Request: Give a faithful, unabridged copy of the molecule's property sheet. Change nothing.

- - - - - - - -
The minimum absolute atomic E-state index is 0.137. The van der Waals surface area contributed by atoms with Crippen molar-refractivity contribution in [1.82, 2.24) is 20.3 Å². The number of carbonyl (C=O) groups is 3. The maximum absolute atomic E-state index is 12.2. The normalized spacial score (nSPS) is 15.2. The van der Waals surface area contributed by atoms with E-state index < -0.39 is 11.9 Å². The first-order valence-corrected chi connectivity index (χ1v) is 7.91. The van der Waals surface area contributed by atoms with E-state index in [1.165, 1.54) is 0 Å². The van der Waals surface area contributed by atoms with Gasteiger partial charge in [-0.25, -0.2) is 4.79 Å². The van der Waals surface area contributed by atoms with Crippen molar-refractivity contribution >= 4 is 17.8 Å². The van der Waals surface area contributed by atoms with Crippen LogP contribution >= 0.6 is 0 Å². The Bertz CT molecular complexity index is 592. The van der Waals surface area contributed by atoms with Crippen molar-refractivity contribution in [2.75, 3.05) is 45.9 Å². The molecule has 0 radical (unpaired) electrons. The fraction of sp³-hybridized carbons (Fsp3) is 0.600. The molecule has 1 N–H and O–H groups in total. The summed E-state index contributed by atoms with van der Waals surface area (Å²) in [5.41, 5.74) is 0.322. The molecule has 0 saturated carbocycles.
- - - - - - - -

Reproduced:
The minimum absolute atomic E-state index is 0.137. The van der Waals surface area contributed by atoms with Crippen molar-refractivity contribution in [1.82, 2.24) is 20.3 Å². The number of carbonyl (C=O) groups is 3. The maximum absolute atomic E-state index is 12.2. The normalized spacial score (nSPS) is 15.2. The van der Waals surface area contributed by atoms with E-state index < -0.39 is 11.9 Å². The first-order valence-corrected chi connectivity index (χ1v) is 7.91. The van der Waals surface area contributed by atoms with E-state index in [1.165, 1.54) is 0 Å². The van der Waals surface area contributed by atoms with Gasteiger partial charge in [-0.25, -0.2) is 4.79 Å². The van der Waals surface area contributed by atoms with Crippen molar-refractivity contribution >= 4 is 17.8 Å². The van der Waals surface area contributed by atoms with Crippen LogP contribution >= 0.6 is 0 Å². The Bertz CT molecular complexity index is 592. The van der Waals surface area contributed by atoms with Crippen molar-refractivity contribution in [2.75, 3.05) is 45.9 Å². The molecule has 0 radical (unpaired) electrons. The fraction of sp³-hybridized carbons (Fsp3) is 0.600. The molecule has 1 N–H and O–H groups in total. The summed E-state index contributed by atoms with van der Waals surface area (Å²) in [5.41, 5.74) is 0.322. The molecule has 0 saturated carbocycles.